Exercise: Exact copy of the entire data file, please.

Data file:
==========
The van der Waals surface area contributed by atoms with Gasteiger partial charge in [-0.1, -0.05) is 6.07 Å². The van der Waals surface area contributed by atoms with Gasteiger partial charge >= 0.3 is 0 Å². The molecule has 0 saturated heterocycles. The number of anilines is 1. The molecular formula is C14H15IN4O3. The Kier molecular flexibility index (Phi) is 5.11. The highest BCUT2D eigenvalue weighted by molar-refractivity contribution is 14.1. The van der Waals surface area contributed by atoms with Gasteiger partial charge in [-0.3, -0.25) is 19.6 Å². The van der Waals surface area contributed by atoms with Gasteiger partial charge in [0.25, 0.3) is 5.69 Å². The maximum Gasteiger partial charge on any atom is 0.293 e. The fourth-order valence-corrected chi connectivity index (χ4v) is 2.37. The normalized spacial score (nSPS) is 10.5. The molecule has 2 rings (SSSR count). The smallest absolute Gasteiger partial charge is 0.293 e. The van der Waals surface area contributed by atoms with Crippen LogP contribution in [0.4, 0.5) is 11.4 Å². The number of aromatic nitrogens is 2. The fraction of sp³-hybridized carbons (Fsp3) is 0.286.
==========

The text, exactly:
The van der Waals surface area contributed by atoms with Gasteiger partial charge in [-0.1, -0.05) is 6.07 Å². The van der Waals surface area contributed by atoms with Gasteiger partial charge >= 0.3 is 0 Å². The molecule has 0 saturated heterocycles. The number of anilines is 1. The molecular formula is C14H15IN4O3. The Kier molecular flexibility index (Phi) is 5.11. The highest BCUT2D eigenvalue weighted by molar-refractivity contribution is 14.1. The van der Waals surface area contributed by atoms with Gasteiger partial charge in [-0.3, -0.25) is 19.6 Å². The van der Waals surface area contributed by atoms with Gasteiger partial charge in [0.25, 0.3) is 5.69 Å². The maximum Gasteiger partial charge on any atom is 0.293 e. The fourth-order valence-corrected chi connectivity index (χ4v) is 2.37. The normalized spacial score (nSPS) is 10.5. The molecule has 2 rings (SSSR count). The smallest absolute Gasteiger partial charge is 0.293 e. The van der Waals surface area contributed by atoms with Crippen LogP contribution in [0.4, 0.5) is 11.4 Å². The number of aromatic nitrogens is 2. The fraction of sp³-hybridized carbons (Fsp3) is 0.286.